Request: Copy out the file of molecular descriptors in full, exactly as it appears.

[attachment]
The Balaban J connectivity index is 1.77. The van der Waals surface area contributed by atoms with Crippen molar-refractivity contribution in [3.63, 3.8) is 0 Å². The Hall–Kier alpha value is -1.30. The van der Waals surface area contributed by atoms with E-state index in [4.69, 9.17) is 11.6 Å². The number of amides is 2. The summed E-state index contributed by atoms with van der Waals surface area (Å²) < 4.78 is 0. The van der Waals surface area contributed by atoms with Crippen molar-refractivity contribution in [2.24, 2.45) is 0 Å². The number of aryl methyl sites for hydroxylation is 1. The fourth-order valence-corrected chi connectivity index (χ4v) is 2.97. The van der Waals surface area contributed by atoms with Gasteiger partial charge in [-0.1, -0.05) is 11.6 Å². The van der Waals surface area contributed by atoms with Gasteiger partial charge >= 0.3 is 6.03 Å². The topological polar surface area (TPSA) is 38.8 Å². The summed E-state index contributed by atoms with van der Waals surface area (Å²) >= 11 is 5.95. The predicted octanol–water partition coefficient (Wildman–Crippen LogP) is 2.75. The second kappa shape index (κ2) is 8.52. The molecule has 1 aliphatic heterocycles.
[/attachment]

The Balaban J connectivity index is 1.77. The van der Waals surface area contributed by atoms with Crippen molar-refractivity contribution in [3.63, 3.8) is 0 Å². The Hall–Kier alpha value is -1.30. The van der Waals surface area contributed by atoms with E-state index in [4.69, 9.17) is 11.6 Å². The number of amides is 2. The summed E-state index contributed by atoms with van der Waals surface area (Å²) < 4.78 is 0. The van der Waals surface area contributed by atoms with Crippen molar-refractivity contribution in [2.24, 2.45) is 0 Å². The number of aryl methyl sites for hydroxylation is 1. The fourth-order valence-corrected chi connectivity index (χ4v) is 2.97. The van der Waals surface area contributed by atoms with Gasteiger partial charge in [-0.1, -0.05) is 11.6 Å². The van der Waals surface area contributed by atoms with Gasteiger partial charge >= 0.3 is 6.03 Å². The topological polar surface area (TPSA) is 38.8 Å². The summed E-state index contributed by atoms with van der Waals surface area (Å²) >= 11 is 5.95. The predicted octanol–water partition coefficient (Wildman–Crippen LogP) is 2.75. The second kappa shape index (κ2) is 8.52. The molecule has 1 aliphatic heterocycles.